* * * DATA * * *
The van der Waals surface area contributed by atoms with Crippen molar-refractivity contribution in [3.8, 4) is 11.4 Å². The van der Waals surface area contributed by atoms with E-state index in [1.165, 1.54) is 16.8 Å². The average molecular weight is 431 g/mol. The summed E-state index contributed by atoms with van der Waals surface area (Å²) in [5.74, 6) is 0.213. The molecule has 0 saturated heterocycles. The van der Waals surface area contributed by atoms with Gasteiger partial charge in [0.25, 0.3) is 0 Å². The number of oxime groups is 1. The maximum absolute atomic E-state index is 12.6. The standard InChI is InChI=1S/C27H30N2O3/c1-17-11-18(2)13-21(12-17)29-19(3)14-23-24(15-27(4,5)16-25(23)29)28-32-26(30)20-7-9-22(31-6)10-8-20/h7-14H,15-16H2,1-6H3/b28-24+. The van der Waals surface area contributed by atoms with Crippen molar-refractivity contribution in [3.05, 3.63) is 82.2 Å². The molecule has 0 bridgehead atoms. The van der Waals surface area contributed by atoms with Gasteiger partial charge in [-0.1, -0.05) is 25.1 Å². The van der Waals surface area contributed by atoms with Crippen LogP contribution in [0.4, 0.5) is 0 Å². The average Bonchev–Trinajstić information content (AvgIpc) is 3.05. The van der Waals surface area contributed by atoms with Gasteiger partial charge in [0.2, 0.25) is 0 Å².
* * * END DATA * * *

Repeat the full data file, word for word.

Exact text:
The van der Waals surface area contributed by atoms with Crippen molar-refractivity contribution in [3.8, 4) is 11.4 Å². The van der Waals surface area contributed by atoms with E-state index in [1.165, 1.54) is 16.8 Å². The average molecular weight is 431 g/mol. The summed E-state index contributed by atoms with van der Waals surface area (Å²) in [5.74, 6) is 0.213. The molecule has 0 saturated heterocycles. The van der Waals surface area contributed by atoms with Gasteiger partial charge in [0.25, 0.3) is 0 Å². The number of oxime groups is 1. The maximum absolute atomic E-state index is 12.6. The standard InChI is InChI=1S/C27H30N2O3/c1-17-11-18(2)13-21(12-17)29-19(3)14-23-24(15-27(4,5)16-25(23)29)28-32-26(30)20-7-9-22(31-6)10-8-20/h7-14H,15-16H2,1-6H3/b28-24+. The van der Waals surface area contributed by atoms with Crippen molar-refractivity contribution in [3.05, 3.63) is 82.2 Å². The molecule has 0 bridgehead atoms. The van der Waals surface area contributed by atoms with Gasteiger partial charge in [-0.1, -0.05) is 25.1 Å². The van der Waals surface area contributed by atoms with Crippen LogP contribution in [0.4, 0.5) is 0 Å². The average Bonchev–Trinajstić information content (AvgIpc) is 3.05. The van der Waals surface area contributed by atoms with Gasteiger partial charge in [0.2, 0.25) is 0 Å².